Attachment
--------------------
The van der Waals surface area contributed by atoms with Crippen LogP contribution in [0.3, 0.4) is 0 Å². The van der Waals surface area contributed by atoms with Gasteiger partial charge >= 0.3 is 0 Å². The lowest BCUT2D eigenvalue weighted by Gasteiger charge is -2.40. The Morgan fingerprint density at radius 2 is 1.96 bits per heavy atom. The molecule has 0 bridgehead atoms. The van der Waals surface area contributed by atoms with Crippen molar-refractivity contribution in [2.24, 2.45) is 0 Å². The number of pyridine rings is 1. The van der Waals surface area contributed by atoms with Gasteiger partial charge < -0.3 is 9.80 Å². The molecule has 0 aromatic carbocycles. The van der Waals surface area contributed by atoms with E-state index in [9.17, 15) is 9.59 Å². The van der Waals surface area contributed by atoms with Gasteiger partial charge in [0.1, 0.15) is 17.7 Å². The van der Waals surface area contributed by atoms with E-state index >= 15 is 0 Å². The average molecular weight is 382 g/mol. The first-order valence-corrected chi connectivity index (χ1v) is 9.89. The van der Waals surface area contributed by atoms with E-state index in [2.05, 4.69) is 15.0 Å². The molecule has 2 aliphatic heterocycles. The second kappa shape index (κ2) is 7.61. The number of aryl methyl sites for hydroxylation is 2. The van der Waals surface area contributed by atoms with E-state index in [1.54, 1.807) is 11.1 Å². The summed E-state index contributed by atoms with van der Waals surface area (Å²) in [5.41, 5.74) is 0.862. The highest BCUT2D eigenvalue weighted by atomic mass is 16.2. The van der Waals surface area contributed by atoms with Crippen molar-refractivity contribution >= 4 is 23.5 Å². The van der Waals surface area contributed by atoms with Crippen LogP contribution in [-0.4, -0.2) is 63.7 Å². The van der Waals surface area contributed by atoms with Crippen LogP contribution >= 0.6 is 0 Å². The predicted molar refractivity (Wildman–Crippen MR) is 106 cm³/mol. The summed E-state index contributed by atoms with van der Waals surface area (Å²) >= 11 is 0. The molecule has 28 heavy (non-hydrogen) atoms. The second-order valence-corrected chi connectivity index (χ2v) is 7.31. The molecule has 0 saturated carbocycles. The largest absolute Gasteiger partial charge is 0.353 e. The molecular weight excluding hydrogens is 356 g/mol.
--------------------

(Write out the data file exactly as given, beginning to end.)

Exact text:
The van der Waals surface area contributed by atoms with Crippen LogP contribution in [0.3, 0.4) is 0 Å². The van der Waals surface area contributed by atoms with Gasteiger partial charge >= 0.3 is 0 Å². The lowest BCUT2D eigenvalue weighted by Gasteiger charge is -2.40. The Morgan fingerprint density at radius 2 is 1.96 bits per heavy atom. The molecule has 0 bridgehead atoms. The van der Waals surface area contributed by atoms with Crippen molar-refractivity contribution in [2.24, 2.45) is 0 Å². The number of pyridine rings is 1. The van der Waals surface area contributed by atoms with Gasteiger partial charge < -0.3 is 9.80 Å². The molecule has 0 aromatic carbocycles. The van der Waals surface area contributed by atoms with E-state index in [9.17, 15) is 9.59 Å². The van der Waals surface area contributed by atoms with Gasteiger partial charge in [0.1, 0.15) is 17.7 Å². The van der Waals surface area contributed by atoms with E-state index >= 15 is 0 Å². The average molecular weight is 382 g/mol. The first-order valence-corrected chi connectivity index (χ1v) is 9.89. The van der Waals surface area contributed by atoms with E-state index in [2.05, 4.69) is 15.0 Å². The molecule has 2 aliphatic heterocycles. The second kappa shape index (κ2) is 7.61. The number of aryl methyl sites for hydroxylation is 2. The van der Waals surface area contributed by atoms with E-state index in [1.54, 1.807) is 11.1 Å². The summed E-state index contributed by atoms with van der Waals surface area (Å²) in [5.41, 5.74) is 0.862. The highest BCUT2D eigenvalue weighted by atomic mass is 16.2. The van der Waals surface area contributed by atoms with Crippen molar-refractivity contribution >= 4 is 23.5 Å². The van der Waals surface area contributed by atoms with Crippen LogP contribution in [-0.4, -0.2) is 63.7 Å². The van der Waals surface area contributed by atoms with Crippen LogP contribution >= 0.6 is 0 Å². The predicted molar refractivity (Wildman–Crippen MR) is 106 cm³/mol. The summed E-state index contributed by atoms with van der Waals surface area (Å²) >= 11 is 0. The molecule has 28 heavy (non-hydrogen) atoms. The second-order valence-corrected chi connectivity index (χ2v) is 7.31. The molecule has 0 saturated carbocycles. The largest absolute Gasteiger partial charge is 0.353 e. The molecular weight excluding hydrogens is 356 g/mol.